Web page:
Browse Items (72 total)

Josephine Newbury teaching children about corn and other plants at the Josephine Newbury Demonstration Kindergarten, Richmond, Va. Before the Newbury Center opened in 1957, there was no education available in a school setting in Richmond or the…

A woman in traditional Indian clothing teaches children about her home in India. She points to a globe as children gather around her and look on. Before the Newbury Center opened in 1957, there was no education available in a school setting in…

Three young boys stand around a sawhorse using hammer and saw at the Josephine Newbury Demonstration Kindergarten, Richmond, VA.Before the Newbury Center opened in 1957, there was no education available in a school setting in Richmond or the…

Four children are shown playing in a pretend grocery store. One boy uses a play phone and writes a message; a girl retrieves items from the shelves; another girl pretends to check out while a boy uses a toy cash register to ring up the sale. The…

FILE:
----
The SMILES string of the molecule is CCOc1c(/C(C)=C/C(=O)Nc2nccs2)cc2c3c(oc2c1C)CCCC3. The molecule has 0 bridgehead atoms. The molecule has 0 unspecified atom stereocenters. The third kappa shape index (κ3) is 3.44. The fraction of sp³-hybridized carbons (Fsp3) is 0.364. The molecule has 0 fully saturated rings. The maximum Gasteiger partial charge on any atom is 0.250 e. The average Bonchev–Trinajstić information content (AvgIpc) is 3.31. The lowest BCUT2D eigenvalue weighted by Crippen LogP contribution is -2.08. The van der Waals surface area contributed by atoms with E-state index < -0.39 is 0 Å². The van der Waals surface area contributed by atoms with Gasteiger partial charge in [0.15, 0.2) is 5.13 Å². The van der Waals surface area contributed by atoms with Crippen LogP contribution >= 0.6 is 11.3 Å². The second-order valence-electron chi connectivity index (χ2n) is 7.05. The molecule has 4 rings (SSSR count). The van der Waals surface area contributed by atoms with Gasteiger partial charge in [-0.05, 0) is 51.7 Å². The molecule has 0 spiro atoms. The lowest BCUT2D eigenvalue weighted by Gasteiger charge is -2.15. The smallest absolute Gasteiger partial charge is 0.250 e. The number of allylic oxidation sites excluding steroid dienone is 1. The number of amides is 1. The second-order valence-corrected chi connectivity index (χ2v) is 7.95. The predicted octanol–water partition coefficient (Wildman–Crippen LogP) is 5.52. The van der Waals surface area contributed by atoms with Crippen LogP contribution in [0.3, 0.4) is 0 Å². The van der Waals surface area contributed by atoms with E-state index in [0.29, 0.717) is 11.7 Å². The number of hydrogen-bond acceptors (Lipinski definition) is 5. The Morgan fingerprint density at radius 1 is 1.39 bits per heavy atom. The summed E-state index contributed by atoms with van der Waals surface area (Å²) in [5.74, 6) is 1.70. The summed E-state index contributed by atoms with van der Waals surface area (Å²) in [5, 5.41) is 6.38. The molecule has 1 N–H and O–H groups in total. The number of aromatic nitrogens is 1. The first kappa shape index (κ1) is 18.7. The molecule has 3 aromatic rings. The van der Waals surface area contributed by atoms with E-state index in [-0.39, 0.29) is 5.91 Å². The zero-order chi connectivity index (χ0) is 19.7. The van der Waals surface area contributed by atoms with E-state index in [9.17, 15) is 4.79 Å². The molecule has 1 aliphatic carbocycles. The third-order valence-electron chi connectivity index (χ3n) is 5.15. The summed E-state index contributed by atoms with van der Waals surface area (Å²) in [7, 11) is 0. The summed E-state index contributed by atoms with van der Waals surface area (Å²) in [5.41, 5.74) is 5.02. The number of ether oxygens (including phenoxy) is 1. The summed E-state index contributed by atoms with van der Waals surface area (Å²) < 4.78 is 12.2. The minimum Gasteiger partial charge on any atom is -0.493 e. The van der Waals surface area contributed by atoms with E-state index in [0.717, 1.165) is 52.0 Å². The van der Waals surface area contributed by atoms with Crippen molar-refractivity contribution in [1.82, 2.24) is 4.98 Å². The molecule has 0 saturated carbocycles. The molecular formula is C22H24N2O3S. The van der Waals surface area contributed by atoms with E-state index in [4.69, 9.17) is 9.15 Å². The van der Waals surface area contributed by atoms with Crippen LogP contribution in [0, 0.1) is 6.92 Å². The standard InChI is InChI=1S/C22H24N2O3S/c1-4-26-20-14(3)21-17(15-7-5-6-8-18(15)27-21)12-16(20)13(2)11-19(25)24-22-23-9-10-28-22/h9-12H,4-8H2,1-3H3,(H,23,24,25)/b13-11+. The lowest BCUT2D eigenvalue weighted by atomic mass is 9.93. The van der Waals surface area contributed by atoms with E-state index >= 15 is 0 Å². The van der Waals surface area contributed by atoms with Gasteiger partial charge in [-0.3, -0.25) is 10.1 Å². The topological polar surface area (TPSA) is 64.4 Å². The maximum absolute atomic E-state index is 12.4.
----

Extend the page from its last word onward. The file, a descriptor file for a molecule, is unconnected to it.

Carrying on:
Two children wearing paint smocks to protect their clothing, paint pictures at easels. Before the Newbury Center opened in 1957, there was no education available in a school setting in Richmond or the surrounding counties for children younger than…

Wearing white robes and hoods, members of the Ku Klux Klan, a right-wing extremist organization, parade on Grace Street in Richmond circa 1925. This photograph was taken at the intersection of Grace and Fifth streets, just a few blocks from the…

After the influenza virus was finally identified in 1933, researchers immediately started to develop a vaccine. The first flu vaccine was approved for U.S. military use in 1945 and for civilian use in 1946. Unfortunately, the flu has several types,…

In 1894, Mary Tinsley Greenhow, who as a teenager was paralyzed during a horse riding accident, founded the Virginia Home for Incurables. Disabled Richmonders needing life-long care lived at the home near Capitol Square. In 1898, the home moved to W.…